Walking: the cure for dualism

Walking: the cure for dualism

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Why driving may not be the best way to get around.

Walking is one of life’s sim­plest pleasures, says Socrates in Peter Kreeft’s fictional philosophical fantasy, Socrates Meets Jesus in the City.

I have always considered walking to be the most human way of getting around in the world. But recently, I have realized that this humble, par­ticularly human gait, also provides a solution to one of the more metaphys­ical problems confronting society to­day. The problem is dualism, the lop­sided separation of the human person into body and mind.

More than any other mode of trav­el, walking offers a pace at which we are actually able to process the world and connect with it.

You never get to know a place so well as when you walk through it. Compared to driving, biking or even running, you notice and remember more detail when you walk. It is a pace perfectly matched to both our bodies and our brains. It’s a way of being more fully present in the world as embodied beings.

And that’s something we need.

For centuries- since Plato’s insis­tence that the ideal “forms” or things exist only in the spiritual realm, acces­sible only by the mind, or Descartes’ harsh division of mind and body with mind being the definitive aspect – man has resorted to dualism to try to  understand himself.

The logic of dualism privileges the mental or spiritual, as the perfect, the clean, the technological, over and above the fragile and imperfect physi­cal part of our persons.

It’s kind of like Apple products versus real apples.

The result is an alienation from ourselves, our neighbours, and the world around us.

These effects are further wors­ened by the technology we use to in­teract with the world and each other. From smart phones to Facebook, we are encouraged in a dualistic abstrac­tion from our physical presence in the world. We are easily lost in our minds, abstracted from the world and from our neighbors. Any contact with the material, organic world of nature is heavily mediated.

Driving particularly reinforces this dualistic fallacy.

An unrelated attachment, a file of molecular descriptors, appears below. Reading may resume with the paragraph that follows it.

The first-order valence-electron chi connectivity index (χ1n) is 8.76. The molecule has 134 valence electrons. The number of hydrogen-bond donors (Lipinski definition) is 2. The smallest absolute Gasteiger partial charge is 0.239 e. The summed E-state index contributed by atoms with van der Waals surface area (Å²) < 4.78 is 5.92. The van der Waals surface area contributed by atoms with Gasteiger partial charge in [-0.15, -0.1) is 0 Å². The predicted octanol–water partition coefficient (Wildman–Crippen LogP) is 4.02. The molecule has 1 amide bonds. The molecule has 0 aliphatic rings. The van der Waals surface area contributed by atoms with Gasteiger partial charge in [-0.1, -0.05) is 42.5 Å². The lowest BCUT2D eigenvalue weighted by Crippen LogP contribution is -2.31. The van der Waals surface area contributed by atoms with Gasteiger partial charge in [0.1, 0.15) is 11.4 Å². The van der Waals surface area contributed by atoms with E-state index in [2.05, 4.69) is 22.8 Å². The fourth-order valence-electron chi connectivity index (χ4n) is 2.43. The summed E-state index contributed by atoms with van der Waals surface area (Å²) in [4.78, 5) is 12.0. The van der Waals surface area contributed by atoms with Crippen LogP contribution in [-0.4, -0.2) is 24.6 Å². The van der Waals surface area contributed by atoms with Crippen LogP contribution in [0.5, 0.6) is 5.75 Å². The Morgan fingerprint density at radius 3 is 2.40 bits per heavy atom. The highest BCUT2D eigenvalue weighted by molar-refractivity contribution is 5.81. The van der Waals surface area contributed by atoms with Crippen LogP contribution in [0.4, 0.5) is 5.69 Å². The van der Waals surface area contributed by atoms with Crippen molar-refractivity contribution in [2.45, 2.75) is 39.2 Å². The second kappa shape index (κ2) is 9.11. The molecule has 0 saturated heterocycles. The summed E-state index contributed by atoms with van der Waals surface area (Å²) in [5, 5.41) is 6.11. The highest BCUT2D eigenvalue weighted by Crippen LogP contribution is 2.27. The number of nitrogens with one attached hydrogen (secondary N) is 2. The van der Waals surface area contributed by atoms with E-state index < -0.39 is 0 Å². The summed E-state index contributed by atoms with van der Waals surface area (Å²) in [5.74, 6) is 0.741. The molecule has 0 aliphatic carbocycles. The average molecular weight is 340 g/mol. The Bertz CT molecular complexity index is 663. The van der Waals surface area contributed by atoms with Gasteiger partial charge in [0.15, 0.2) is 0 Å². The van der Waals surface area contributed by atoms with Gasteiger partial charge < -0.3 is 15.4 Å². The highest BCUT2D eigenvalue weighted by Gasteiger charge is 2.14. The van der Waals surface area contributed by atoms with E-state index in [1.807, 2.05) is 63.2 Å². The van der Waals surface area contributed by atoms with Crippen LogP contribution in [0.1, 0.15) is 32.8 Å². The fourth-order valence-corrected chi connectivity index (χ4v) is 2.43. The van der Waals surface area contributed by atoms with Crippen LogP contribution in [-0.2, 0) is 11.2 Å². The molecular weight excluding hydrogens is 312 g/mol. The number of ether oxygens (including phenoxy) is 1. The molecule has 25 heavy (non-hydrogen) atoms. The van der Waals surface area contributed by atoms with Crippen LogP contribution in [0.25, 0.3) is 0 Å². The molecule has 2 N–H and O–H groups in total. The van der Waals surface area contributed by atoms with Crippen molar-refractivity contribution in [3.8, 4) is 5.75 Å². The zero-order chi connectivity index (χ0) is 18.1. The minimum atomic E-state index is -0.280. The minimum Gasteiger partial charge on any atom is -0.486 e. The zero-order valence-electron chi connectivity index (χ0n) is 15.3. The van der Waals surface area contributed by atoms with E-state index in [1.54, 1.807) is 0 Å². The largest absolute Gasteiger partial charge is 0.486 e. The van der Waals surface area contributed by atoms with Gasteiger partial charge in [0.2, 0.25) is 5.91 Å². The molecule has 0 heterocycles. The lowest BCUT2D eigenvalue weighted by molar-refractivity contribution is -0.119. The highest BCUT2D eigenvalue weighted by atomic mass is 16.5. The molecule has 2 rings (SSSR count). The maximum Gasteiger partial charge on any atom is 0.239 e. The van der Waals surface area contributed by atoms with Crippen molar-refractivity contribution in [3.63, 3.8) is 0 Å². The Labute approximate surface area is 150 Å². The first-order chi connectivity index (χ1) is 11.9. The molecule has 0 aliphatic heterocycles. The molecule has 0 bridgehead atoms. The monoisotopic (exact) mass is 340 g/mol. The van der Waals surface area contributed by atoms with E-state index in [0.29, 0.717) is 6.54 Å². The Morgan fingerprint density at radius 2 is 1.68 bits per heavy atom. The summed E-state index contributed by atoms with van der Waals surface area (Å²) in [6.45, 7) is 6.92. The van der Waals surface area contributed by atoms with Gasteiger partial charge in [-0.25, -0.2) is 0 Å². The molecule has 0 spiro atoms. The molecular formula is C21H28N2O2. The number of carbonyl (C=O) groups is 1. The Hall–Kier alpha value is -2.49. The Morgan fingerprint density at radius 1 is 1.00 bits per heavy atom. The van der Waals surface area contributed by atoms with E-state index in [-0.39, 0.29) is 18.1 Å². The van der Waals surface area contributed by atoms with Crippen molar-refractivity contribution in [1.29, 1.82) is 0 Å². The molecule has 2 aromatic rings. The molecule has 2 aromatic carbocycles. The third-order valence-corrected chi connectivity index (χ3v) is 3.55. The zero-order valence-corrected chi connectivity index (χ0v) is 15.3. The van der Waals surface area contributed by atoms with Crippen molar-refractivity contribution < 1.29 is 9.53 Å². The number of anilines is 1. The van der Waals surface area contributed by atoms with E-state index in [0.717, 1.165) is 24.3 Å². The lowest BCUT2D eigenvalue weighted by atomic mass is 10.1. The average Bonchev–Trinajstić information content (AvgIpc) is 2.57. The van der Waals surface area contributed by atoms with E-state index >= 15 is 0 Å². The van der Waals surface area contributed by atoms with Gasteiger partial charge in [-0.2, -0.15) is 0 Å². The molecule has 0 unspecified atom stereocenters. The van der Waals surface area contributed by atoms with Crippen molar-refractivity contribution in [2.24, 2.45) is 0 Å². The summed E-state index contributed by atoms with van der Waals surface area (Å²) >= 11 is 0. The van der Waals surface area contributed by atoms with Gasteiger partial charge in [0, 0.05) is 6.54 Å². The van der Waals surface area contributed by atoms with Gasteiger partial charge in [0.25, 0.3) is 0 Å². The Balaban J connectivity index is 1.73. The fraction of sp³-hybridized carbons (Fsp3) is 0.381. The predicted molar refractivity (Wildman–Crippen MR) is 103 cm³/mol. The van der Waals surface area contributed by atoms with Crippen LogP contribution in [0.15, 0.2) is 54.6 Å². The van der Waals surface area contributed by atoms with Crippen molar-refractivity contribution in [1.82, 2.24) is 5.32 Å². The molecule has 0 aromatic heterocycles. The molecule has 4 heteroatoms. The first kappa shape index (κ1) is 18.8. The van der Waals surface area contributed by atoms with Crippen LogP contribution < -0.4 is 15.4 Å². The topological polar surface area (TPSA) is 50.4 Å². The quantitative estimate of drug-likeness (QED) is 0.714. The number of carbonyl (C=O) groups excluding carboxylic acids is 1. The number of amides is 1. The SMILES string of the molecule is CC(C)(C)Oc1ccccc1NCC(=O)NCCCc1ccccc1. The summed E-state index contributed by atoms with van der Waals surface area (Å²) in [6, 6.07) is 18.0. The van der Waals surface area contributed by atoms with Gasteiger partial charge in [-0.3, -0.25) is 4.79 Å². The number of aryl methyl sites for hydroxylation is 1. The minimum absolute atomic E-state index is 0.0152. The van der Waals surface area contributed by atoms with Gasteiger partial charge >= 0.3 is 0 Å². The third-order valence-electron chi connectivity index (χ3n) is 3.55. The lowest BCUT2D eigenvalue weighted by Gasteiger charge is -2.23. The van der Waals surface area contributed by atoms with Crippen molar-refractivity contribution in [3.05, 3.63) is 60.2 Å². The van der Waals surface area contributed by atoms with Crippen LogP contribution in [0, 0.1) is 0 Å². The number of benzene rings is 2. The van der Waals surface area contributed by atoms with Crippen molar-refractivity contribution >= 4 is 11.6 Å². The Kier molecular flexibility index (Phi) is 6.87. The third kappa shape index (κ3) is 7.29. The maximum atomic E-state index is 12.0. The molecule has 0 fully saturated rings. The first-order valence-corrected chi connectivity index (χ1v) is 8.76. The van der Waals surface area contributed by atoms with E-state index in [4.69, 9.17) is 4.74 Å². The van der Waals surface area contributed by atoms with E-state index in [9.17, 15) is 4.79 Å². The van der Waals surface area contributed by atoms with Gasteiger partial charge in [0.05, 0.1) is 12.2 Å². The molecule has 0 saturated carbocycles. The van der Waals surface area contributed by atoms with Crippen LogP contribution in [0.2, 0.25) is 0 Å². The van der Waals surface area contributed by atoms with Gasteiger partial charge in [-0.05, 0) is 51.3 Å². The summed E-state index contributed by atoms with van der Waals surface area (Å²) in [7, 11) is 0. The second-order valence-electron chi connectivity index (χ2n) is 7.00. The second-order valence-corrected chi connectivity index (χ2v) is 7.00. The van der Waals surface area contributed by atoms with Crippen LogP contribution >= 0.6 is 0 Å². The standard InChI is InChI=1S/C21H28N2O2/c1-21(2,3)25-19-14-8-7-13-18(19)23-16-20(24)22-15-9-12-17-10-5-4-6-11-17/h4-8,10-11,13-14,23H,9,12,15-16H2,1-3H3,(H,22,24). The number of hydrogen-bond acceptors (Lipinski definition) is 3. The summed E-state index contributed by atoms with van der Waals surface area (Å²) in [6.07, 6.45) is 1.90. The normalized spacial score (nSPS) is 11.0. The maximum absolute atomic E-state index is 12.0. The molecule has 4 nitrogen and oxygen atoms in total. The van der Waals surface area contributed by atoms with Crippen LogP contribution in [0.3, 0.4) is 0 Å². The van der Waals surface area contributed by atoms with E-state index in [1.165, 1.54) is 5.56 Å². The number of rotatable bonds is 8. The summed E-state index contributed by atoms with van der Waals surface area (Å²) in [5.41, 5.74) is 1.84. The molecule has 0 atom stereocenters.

Driving is incredibly platonic. How many times, on a late-night drive, have you arrived at your des­tination without even realizing how you got there. It isn’t so much your body that is moving through and interacting with the world, as your mind. It is your mind that processes and reacts calmly and mechanically to external stimuli. The pavement and the gas pedal allow and utter dis­regard to the particularities of place. Because you don’t actually interact with the places you pass through, you miss out on the thousands of tiny in­tricacies that make living in a physi­cal world pleasurable.

And for human contact, you have blinkers, or in more gregarious cul­tures, the horn bleat, and, if you’re lucky, the occasional middle finger or actual verbal abuse! O the joy of intimacy and human contact! But for the most part, you exist in your own bubble of mental ideas, self-sufficient and removed from others.

I love driving; love the rush, road trips, watching the world roll past. I just spent two full months of my sum­mer in a van traveling around America and I loved more than most of it.

But let me also recommend the simpler and oft forgotten joy of walk­ing. Faced with a dualistic discon­nect between mind and body, where most contact with both nature and neighbour is heavily mediated by ever sleeker machinery, it is easy to lose the precious and simple pleasures that come from being embodied beings in the world. The humble act of walking can help you recover from and resist the dualism imposed on us by our technologies.

TRA(VERSE)

TRA(VERSE)

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